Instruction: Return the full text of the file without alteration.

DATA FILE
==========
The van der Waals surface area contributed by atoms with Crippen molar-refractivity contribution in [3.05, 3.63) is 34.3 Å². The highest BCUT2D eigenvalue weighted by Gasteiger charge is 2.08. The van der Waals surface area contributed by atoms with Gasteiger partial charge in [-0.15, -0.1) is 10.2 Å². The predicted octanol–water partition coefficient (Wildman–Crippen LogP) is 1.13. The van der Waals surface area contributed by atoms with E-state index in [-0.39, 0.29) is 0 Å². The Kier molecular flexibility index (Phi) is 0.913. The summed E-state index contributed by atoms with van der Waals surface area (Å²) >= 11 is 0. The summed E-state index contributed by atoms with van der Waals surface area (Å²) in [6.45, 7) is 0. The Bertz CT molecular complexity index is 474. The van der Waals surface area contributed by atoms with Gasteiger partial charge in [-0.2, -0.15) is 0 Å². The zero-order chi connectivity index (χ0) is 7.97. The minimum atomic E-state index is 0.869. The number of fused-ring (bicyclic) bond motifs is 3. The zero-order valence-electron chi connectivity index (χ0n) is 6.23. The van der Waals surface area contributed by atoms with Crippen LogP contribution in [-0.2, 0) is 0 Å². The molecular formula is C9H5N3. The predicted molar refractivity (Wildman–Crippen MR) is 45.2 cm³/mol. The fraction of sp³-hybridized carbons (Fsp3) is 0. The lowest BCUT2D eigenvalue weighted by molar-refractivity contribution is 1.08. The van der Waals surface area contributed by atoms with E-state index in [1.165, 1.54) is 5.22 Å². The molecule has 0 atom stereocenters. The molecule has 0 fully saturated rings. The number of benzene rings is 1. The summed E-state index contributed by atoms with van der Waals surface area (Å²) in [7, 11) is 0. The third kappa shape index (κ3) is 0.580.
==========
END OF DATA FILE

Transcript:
The van der Waals surface area contributed by atoms with Crippen molar-refractivity contribution in [3.05, 3.63) is 34.3 Å². The highest BCUT2D eigenvalue weighted by Gasteiger charge is 2.08. The van der Waals surface area contributed by atoms with Gasteiger partial charge in [-0.15, -0.1) is 10.2 Å². The predicted octanol–water partition coefficient (Wildman–Crippen LogP) is 1.13. The van der Waals surface area contributed by atoms with E-state index in [-0.39, 0.29) is 0 Å². The Kier molecular flexibility index (Phi) is 0.913. The summed E-state index contributed by atoms with van der Waals surface area (Å²) >= 11 is 0. The summed E-state index contributed by atoms with van der Waals surface area (Å²) in [6.45, 7) is 0. The Bertz CT molecular complexity index is 474. The van der Waals surface area contributed by atoms with Gasteiger partial charge in [-0.2, -0.15) is 0 Å². The zero-order chi connectivity index (χ0) is 7.97. The minimum atomic E-state index is 0.869. The number of fused-ring (bicyclic) bond motifs is 3. The zero-order valence-electron chi connectivity index (χ0n) is 6.23. The van der Waals surface area contributed by atoms with Crippen LogP contribution in [-0.2, 0) is 0 Å². The molecular formula is C9H5N3. The predicted molar refractivity (Wildman–Crippen MR) is 45.2 cm³/mol. The fraction of sp³-hybridized carbons (Fsp3) is 0. The lowest BCUT2D eigenvalue weighted by molar-refractivity contribution is 1.08. The van der Waals surface area contributed by atoms with E-state index in [1.165, 1.54) is 5.22 Å². The molecule has 0 atom stereocenters. The molecule has 0 fully saturated rings. The number of benzene rings is 1. The summed E-state index contributed by atoms with van der Waals surface area (Å²) in [7, 11) is 0. The third kappa shape index (κ3) is 0.580.